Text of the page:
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Acute pulmonary inflammation induced by exposure of the airways to staphylococcal enterotoxin type B in rats discount levitra soft 20 mg visa impotence essential oils. Treatment of aerosolized cowpox virus infection in mice with aerosolized cidofovir best levitra soft 20 mg erectile dysfunction treatment vitamins. Efficacy of selected hand hygiene agents used to remove Bacillus atrophaeus (a surrogate for Bacillus anthracis) from contaminated hands purchase levitra soft 20 mg visa impotence female. Botulism: cause, effects, diagnosis, clinical and laboratory identification, and treatment modalities. Evaluation of a Chlamydophila psittaci infection diagnostic platform for zoonotic risk assessment. Measurement of staphylococcal enterotoxin B in serum and culture supernatant with a capture enzyme-linked immunosorbent assay. Quantitative detection of norovirus excretion in pediatric patients with cancer and prolonged gastroenteritis and shedding of norovirus. In vitro post-antibiotic effect of fluoroquinolones, macrolides, beta-lactams, tetracyclines, vancomycin, clindamycin, linezolid, chloramphenicol, quinupristin/dalfopristin and rifampicin on Bacillus anthracis. Clinical presentation of inhalational anthrax following bioterrorism exposure: report of 2 surviving patients. Bichat guidelines for the clinical management of botulism and bioterrorism-related botulism. Bichat guidelines for the clinical management of brucellosis and bioterrorism-related brucellosis. Antibiotic susceptibility of 65 isolates of Burkholderia pseudomallei and Burkholderia mallei to 35 antimicrobial agents. Bichat guidelines for the clinical management of glanders and melioidosis and bioterrorism-related glanders and melioidosis. Managing Q fever during pregnancy: the benefits of long- term cotrimoxazole therapy. Q fever pneumonia: are clarithromycin and moxifloxacin alternative treatments only? Oropharyngeal aspiration of ricin as a lung challenge model for evaluation of the therapeutic index of antibodies against ricin A-chain for post-exposure treatment. RiVax, a recombinant ricin subunit vaccine, protects mice against ricin delivered by gavage or aerosol. Inhalation toxicology of ricin preparations: animal models, prophylactic and therapeutic approaches to protection. Neutralization of staphylococcal enterotoxin B by soluble, high-affinity receptor antagonists. Evaluation of intravenous zanamivir against experimental influenza A (H5N1) virus infection in the cynomolgus macaques. Minocycline inhibits West Nile virus replication and apoptosis in human neuronal cells. Role of law enforcement response and microbial forensics in investigation of bioterrorism. Bioterrorism and its aftermath: dealing individually and organizationally with the emotional reactions to an anthrax attack. Clinical features, pathogenesis and immunobiology of severe acute respiratory syndrome. Clinical issues and research in respiratory failure from severe acute respiratory syndrome. Seasonality of infectious diseases and severe acute respiratory syndrome—what we don’t know can hurt us. The laboratory diagnosis of severe acute respiratory syndrome: emerging laboratory tests for an emerging pathogen. A case of catastrophic antiphospholipid syndrome presenting with acute respiratory distress syndrome as the initial manifestation. Acute respiratory distress syndrome in persons with tickborne relapsing fever—three states, 2004–2005. Selection of Antibiotics in Critical Care 26 Divya Ahuja Department of Medicine, University of South Carolina School of Medicine, Columbia, South Carolina, U. A portion of these patients present with life-threatening community-acquired infections, but all of them are susceptible to hospital-acquired infections on account of such necessary interventions as multiple vascular access lines, hemodynamic monitoring devices, mechanical ventilation, urethral catheter- ization, surgery, and trauma management. The familiar downsides include adverse drug reactions, colonization, and super- infection by opportunistic pathogens, cost, and—of global importance—emergence of increasingly difficult-to-treat drug-resistant strains. The purpose of this chapter is to review some principles pertaining to antibiotic selection. Such teams enhance the likelihood that the major principles for setting guidelines for antimicrobial use, which have been recognized for several decades, will indeed be honored in practice (2). Independent of institution setting, endorsement from hospital administration is essential to ensure sufficient authority, define program outcomes, and obtain necessary infrastructure, but the overarching desideratum is to achieve “buy-in” among all prescribing physicians. Such methods include computer-based surveillance, formulary restriction and preauthorization, prospective audit with intervention and feedback, and continuing medical education (3,5). Numerous studies over the past two decades demonstrate that inadequate antimicrobial therapy leads to increased mortality, prolonged lengths of stay, and poorer outcomes (6–9). Results of a study involving more than 600 patients indicated that the survival rate decreased by 7. Prior to the year 2000, investigations of the effect of initial “appropriate” antimicrobial therapy [usually defined by the use of agents to which the eventual pathogen(s) were determined to be susceptible] focused mainly on bloodstream infections, which allow easy retrospective analysis based on “clean” bacteriologic specimens. Such studies amply confirmed lower mortality rates for patients who received appropriate initial antimicrobial therapy (10,11). Overall mortality rate was 34%; the breakdown was 33% and 43% for patients who got adequate and inadequate antibiotics, respectively (12). Another Sepsis trial from Spain found excess in-hospital mortality of 39% with inadequate initial treatment. Factors to consider when prescribing initial empiric antimicrobial therapy include the following (Table 1): 1. The duration of hospitalization and recent antimicrobial exposure: Patients who have been hospitalized for less than 48 hours and who have not had recent exposure to antibiotics are more likely to have typical “community-acquired” pathogens. Common examples include Streptococcus pneumoniae and Haemophilus influenzae in pneumonia, E. Critically ill patients are also at risk for yeast infections, with reported rates of 1% to 2% of invasive candidiasis, although it still remains unclear whether to prescribe empiric antifungal drugs in the nonneutropenic patient (14). The clinical syndrome: Pneumonia in patients who have been hospitalized for more than 48 hours is most often due to gram-negative bacilli including P. Urosepsis in patients with prolonged hospitalization is commonly due to gram-negative bacilli. Patients who lack an obvious source of infection are classified as having “primary bacteremia (or fungemia),” which is most Selection of Antibiotics in Critical Care 489 490 Ahuja et al. Selection of Antibiotics in Critical Care 491 commonly due to vascular access lines. The severity of the patient’s underlying illness: Studies in the older literature classified patients’ underlying illnesses as “rapidly fatal” (that is, likely to result in death during the present hospitalization), “ultimately fatal” (that is, likely to result in death within 5 years), and “nonfatal. The take-home point is that one should err toward broader-spectrum empiric therapy for patients with serious underlying diseases on account of the smaller margin for error.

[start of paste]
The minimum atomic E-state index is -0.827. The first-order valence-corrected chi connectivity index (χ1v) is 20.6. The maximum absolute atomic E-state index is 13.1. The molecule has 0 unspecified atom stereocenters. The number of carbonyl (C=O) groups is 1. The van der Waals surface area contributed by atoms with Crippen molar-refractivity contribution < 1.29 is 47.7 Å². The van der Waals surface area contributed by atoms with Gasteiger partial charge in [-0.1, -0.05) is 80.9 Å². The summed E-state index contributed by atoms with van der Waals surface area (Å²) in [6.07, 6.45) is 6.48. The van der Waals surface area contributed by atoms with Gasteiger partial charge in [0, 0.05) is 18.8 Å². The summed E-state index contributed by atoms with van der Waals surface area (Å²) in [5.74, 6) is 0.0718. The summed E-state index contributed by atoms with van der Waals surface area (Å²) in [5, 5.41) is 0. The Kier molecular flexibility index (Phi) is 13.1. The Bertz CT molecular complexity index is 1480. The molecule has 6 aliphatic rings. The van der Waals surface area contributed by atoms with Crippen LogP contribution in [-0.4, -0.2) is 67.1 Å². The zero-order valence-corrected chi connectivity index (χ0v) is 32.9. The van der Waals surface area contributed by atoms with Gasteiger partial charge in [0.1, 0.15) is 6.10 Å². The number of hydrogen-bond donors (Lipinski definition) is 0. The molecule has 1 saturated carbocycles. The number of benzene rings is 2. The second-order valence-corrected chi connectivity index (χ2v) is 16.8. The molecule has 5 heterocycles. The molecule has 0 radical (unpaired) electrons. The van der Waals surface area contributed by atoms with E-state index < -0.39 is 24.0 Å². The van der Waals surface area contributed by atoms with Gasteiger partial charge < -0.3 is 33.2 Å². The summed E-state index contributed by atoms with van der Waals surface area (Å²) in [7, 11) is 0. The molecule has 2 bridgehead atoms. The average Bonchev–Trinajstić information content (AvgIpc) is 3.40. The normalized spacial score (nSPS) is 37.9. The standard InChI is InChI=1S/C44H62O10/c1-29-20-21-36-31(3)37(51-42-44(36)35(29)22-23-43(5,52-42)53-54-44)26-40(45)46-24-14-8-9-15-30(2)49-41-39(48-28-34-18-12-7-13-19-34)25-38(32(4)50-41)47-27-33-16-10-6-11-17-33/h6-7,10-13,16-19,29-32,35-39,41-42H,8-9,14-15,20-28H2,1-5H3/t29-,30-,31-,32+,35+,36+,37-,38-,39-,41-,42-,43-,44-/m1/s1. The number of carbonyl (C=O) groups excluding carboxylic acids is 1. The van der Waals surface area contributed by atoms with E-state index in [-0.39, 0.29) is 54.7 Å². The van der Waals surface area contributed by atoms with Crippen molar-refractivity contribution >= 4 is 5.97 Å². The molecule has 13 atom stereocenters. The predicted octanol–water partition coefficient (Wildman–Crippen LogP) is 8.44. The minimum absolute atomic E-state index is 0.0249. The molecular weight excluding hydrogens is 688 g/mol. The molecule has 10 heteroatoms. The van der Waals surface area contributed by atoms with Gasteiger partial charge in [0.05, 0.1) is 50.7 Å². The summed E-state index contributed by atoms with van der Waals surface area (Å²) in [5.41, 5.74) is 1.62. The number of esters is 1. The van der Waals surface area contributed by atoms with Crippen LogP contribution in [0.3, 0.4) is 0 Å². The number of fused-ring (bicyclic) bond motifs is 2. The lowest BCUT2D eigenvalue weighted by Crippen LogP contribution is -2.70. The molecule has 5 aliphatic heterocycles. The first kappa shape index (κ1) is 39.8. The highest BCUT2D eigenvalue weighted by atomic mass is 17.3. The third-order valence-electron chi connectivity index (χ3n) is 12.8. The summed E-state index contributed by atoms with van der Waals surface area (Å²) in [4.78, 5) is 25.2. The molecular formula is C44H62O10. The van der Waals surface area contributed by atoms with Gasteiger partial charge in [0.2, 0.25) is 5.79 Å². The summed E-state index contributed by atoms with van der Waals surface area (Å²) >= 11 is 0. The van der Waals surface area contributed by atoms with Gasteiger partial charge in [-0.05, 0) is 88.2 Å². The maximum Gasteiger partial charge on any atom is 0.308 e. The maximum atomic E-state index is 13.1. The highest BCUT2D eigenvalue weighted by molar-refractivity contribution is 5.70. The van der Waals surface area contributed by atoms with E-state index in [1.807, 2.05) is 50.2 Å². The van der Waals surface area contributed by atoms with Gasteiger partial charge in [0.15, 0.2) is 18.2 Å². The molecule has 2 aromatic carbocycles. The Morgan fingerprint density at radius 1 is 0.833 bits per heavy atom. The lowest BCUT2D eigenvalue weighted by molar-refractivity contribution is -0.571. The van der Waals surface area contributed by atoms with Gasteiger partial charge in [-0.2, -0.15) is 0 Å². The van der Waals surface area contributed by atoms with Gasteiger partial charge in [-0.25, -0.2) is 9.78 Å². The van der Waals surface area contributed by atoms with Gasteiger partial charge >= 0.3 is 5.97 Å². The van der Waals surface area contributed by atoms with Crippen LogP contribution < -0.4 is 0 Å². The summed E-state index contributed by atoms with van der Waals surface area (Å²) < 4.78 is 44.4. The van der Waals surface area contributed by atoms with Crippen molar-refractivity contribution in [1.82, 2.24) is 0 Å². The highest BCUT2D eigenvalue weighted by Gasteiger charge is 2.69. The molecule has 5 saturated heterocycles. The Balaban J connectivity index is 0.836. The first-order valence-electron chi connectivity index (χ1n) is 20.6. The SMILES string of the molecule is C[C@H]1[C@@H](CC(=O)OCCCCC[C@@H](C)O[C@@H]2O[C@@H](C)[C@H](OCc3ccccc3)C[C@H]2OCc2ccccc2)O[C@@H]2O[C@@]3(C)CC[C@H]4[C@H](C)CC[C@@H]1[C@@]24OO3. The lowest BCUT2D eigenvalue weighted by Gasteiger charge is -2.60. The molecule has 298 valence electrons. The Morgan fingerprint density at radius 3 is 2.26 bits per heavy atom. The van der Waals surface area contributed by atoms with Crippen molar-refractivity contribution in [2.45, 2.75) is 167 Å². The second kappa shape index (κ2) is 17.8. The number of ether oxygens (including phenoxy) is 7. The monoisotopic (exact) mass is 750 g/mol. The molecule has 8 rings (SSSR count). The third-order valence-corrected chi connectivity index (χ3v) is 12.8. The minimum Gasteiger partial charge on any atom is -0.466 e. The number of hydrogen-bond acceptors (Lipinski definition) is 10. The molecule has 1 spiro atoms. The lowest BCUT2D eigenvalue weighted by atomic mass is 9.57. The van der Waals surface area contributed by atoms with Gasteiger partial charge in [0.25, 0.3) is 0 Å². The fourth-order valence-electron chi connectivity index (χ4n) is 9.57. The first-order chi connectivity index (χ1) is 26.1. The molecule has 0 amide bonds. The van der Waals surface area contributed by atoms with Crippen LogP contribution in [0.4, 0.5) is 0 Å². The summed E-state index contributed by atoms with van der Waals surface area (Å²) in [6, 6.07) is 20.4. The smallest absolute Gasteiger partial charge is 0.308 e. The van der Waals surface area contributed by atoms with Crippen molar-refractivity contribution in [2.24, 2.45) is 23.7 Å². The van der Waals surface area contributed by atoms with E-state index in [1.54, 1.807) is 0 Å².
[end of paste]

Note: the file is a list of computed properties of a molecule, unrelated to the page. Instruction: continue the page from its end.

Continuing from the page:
Delegates were something that many Deaf people aim to educate hearing peo- asked to complete a questionnaire which asked for their views ple about buy cheap levitra soft line erectile dysfunction suction pump, so that hearing parents are able to make informed about genetic technology and how they felt about its use with decisions about their child’s future discount levitra soft online erectile dysfunction pills with no side effects. Of the 87 delegates who completed questionnaires 20mg levitra soft mastercard impotence of organic origin 60784, ness has largely been ignored in the past (49). This situation is 55% thought that genetic testing for deafness would “do more improving but still has a long way to go to create a working harm than good”; 46% thought that its potential use “devalued partnership between parents of deaf children, the Deaf commu- d/Deaf people,” and 49% were concerned about new discover- nity, and professionals working in deafness (50). Here, the attitudes of d/Deaf, hard-of-hear- their feelings about new discoveries in genetics. The following ing, and deafened adults as well as hearing parents of deaf chil- are a selection of these. Participants were collected Some participants felt that new discoveries in genetics from medical and educational sources, social services, charities, would be positive: and support groups for the deaf, i. Participants were given a list of positive, neutral, and neg- Some had negative comments about new discoveries in ative words and asked to tick those from the list that described genetics: their feelings about new discoveries in genetics. The results “Angry at people trying to mess with nature and interfering with showed very different attitudes between groups (Fig. The New- Mixed feeling 34% born Hearing Screening Programme offers the opportunity to 32% 33% obtain a diagnosis as early as possible by screening all newborn Cautious 38% 27% babies for audiological deafness (57). A delayed diagnosis Negative 3% may impact on the acquisition of effective language and this in Horrified 4% 11% turn may affect emotional and cognitive development. There is some resistance to this, how- % Adjectives Ticked by Each Participant ever, due to concern that such testing, although possibly useful for parents to know a genetic cause to their child’s deafness, Figure 11. Therefore, careful consid- participants who have either a deaf parent or a deaf child. Source: From the eration of the impact of this should be given before genetic test- Journal of Genetic Counseling. Attitudes of deaf people and their families towards issues surrounding genetics 169 Research looking at the attitudes of deaf adults towards the on Deaf issues for Deaf people (55,56). There was the theoretical possibility that audiological testing offered as a useful way of diagnosing deaf- they may choose to have a termination for a hearing foetus. Another study look- same authors conducted a much larger study documenting the ing at the attitudes of deaf, hard-of-hearing, and hearing views of 644 deaf individuals, 143 hard-of-hearing individuals participants also showed that most agreed that newborn genetic and 527 hearing individuals with either a deaf parent or a child testing for deafness was appropriate (20). From this study, 49% hearing participants with a fam- ple alike appear to agree that the earlier the diagnosis of deaf- ily history of deafness, 39% hard-of-hearing and deafened ness, the better the outcome for the deaf child. From those interested in prenatal testing for deafness, 16% hearing, 11% hard-of-hearing and deafened, and 5% deaf participants said they would do so Attitudes towards genetic testing because they would have a termination if it were to be shown that the foetus was deaf. For the participants who said for deafness from the general they would choose this option, it is possible that they may public with no knowledge and have had such a negative experience of living with a hearing loss in themselves or their family, perhaps observing that experience of deafness deafness created isolation or even discrimination, that they did not want to take the risk of passing on deafness to their Ryan et al. This could be seen as reassuring ity had no personal experience of deafness either in themselves to members of the Deaf community in that most would not wish or in their relatives. Respondents indicated that the vast major- to end the pregnancy if the test indicated the baby was likely to ity were interested in carrier and prenatal testing and if found be deaf. This study is interesting as it places a value of looked at 96 hearing parents of deaf children ascertained in a what deafness means for people who do not have a family his- hospital setting. It is very likely that such a population screening pro- deafened, and 37 hearing individuals from a number of different gramme for deafness will be rigorously rejected by members of sources, including support groups as well as medical and educa- the worldwide Deaf community. The results were classiﬁed into those who iden- tiﬁed with the Deaf community, those who identiﬁed primarily with the Hearing World (including hearing and some deaf par- ticipants), and those who identiﬁed with both communities. Attitudes towards genetic testing The data showed that 23% participants who identiﬁed more for deafness from deaf people and with Deaf community were interested in prenatal diagnosis for deafness, compared to 47% of participants who identiﬁed more their families with the hearing world. With regards to attitudes towards ter- mination, approximately 8% of participants who identiﬁed with The author and colleagues documented the views of 87 Deaf the hearing world said they would consider having this if the participants ascertained from delegates attending a conference foetus was deaf but none of those who identiﬁed with the Deaf 170 Current management community said they would (21). Such people tend to perceive deafness as participants, three (2%) did say they would consider having a burden or disadvantage, and one they were inclined to view as prenatal diagnosis with selective termination of a hearing foe- a struggle to live with. Despite the negative picture created about tus, since they preferred to have deaf children (39,40). Culturally reaction is somewhat extreme, and it is difﬁcult to say whether, Deaf participants are particularly optimistic about their situation in reality, anyone would choose such a course of action. How- and feel that being deaf is not a disability and also not something ever, what this does demonstrate is the extent of the feelings of that genetic technology needs to interfere with. This shows that Deaf cultural solidarity that some Deaf people have, and also deafness is not a condition that is clearly detrimental. Indeed to be hearing in this instance would be a disad- of deafness, for example, by population carrier screening, vantage. This ﬁts in with previous literature already genetic testing added onto the Newborn Hearing Screening documented that shows some deaf parents prefer to have deaf Programme or mass-scale availability of prenatal testing for children (14,18,39,40,55,56). All such people are directly affected by such programmes and have valuable insight to offer about the potential impact of this. Summary proﬁle of parents Appropriate and effective clinical services for deaf people can be developed as long as health professionals take the time interested in prenatal testing to learn about the diversity of cultural attitudes held by differ- for deafness ent people affected by deafness (66). Genetic counselling ser- vices require a specialist knowledge of deafness, Deaf culture, The author has also documented the attitudes of parents of deaf and the role that genetics has played within history (67). It is children towards many different aspects relating to the deafness also imperative that communication and language differences in the family (11). Training in Deaf Awareness would be valuable ﬁle of the type of person who may choose to have prenatal for any health professional wanting to work in this area. In summary, deaf parents of deaf children who were interested in prenatal diagnosis for deafness (because they wanted to avoid passing deafness on) were more Acknowledgements likely to prefer to have hearing children, see their deaf children as disadvantaged, feel an actual burden of having a child who is I would like to acknowledge the input of Prof Jenny Hewison deaf, and want a cure for deafness in their child. Even though it is ents interested in prenatal diagnosis for deafness were more nearly 10 years since we worked together I am still inﬂuenced likely to consider termination for deafness as acceptable, to ﬁnd by their wisdom. For example, if parents were able to see their child as ease: a British Study of families attending a genetic counseling ser- advantaged or less of a burden, or if they felt that communica- vice. Attitudes of deaf people and their families towards issues surrounding genetics 171 3. Aetiologic diagnosis in hearing-impaired children - chological Implications of the New Human Genetics. Parents’ attitudes towards genetic testing and the gene mutations—molecular and audiological ﬁndings. Aetiology of bilateral sensorineural hearing impairment Acad Sci 1991; 630:236–239. Opposition from deaf groups to the cochlear born Hearing Screening Programme, London, 3rd Sept, 2002. Am J Hum Genet “Delivering genetic information sensitively across culture” Nurs 1998; 63:1175–1180. More recently, Zoll (7) has suggested that genetic language disorders A communication disorder is an inability to understand and/or may be linked to a gene localised at 7q31.